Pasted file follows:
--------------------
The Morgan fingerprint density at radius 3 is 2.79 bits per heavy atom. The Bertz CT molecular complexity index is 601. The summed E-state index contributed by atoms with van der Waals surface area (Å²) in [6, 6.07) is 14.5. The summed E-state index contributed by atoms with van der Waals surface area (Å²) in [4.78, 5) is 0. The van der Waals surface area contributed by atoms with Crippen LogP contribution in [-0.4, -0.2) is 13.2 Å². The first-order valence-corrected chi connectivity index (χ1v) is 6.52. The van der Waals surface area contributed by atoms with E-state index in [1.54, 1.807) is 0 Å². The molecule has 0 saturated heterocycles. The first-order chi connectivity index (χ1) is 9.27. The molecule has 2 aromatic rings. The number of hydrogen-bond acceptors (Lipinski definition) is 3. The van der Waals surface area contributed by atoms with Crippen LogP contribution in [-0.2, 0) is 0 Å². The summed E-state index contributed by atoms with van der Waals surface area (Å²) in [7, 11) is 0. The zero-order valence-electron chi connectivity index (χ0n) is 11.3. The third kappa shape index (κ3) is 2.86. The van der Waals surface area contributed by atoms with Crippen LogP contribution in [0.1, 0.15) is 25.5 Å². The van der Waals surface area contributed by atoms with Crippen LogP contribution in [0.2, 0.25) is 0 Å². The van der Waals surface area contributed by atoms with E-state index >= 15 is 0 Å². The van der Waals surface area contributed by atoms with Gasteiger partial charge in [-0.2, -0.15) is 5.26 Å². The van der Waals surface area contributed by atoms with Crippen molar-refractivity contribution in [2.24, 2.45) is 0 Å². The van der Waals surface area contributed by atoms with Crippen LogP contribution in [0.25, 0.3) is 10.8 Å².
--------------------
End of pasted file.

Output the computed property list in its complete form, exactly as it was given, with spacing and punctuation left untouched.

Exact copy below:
The Morgan fingerprint density at radius 3 is 2.79 bits per heavy atom. The Bertz CT molecular complexity index is 601. The summed E-state index contributed by atoms with van der Waals surface area (Å²) in [6, 6.07) is 14.5. The summed E-state index contributed by atoms with van der Waals surface area (Å²) in [4.78, 5) is 0. The van der Waals surface area contributed by atoms with Crippen LogP contribution in [-0.4, -0.2) is 13.2 Å². The first-order valence-corrected chi connectivity index (χ1v) is 6.52. The van der Waals surface area contributed by atoms with E-state index in [1.54, 1.807) is 0 Å². The molecule has 0 saturated heterocycles. The first-order chi connectivity index (χ1) is 9.27. The molecule has 2 aromatic rings. The number of hydrogen-bond acceptors (Lipinski definition) is 3. The van der Waals surface area contributed by atoms with Crippen LogP contribution in [-0.2, 0) is 0 Å². The summed E-state index contributed by atoms with van der Waals surface area (Å²) in [7, 11) is 0. The zero-order valence-electron chi connectivity index (χ0n) is 11.3. The third kappa shape index (κ3) is 2.86. The van der Waals surface area contributed by atoms with Crippen LogP contribution in [0.1, 0.15) is 25.5 Å². The van der Waals surface area contributed by atoms with Crippen LogP contribution in [0.2, 0.25) is 0 Å². The van der Waals surface area contributed by atoms with E-state index >= 15 is 0 Å². The van der Waals surface area contributed by atoms with Gasteiger partial charge in [-0.2, -0.15) is 5.26 Å². The van der Waals surface area contributed by atoms with Crippen molar-refractivity contribution in [2.24, 2.45) is 0 Å². The van der Waals surface area contributed by atoms with Crippen LogP contribution in [0.25, 0.3) is 10.8 Å².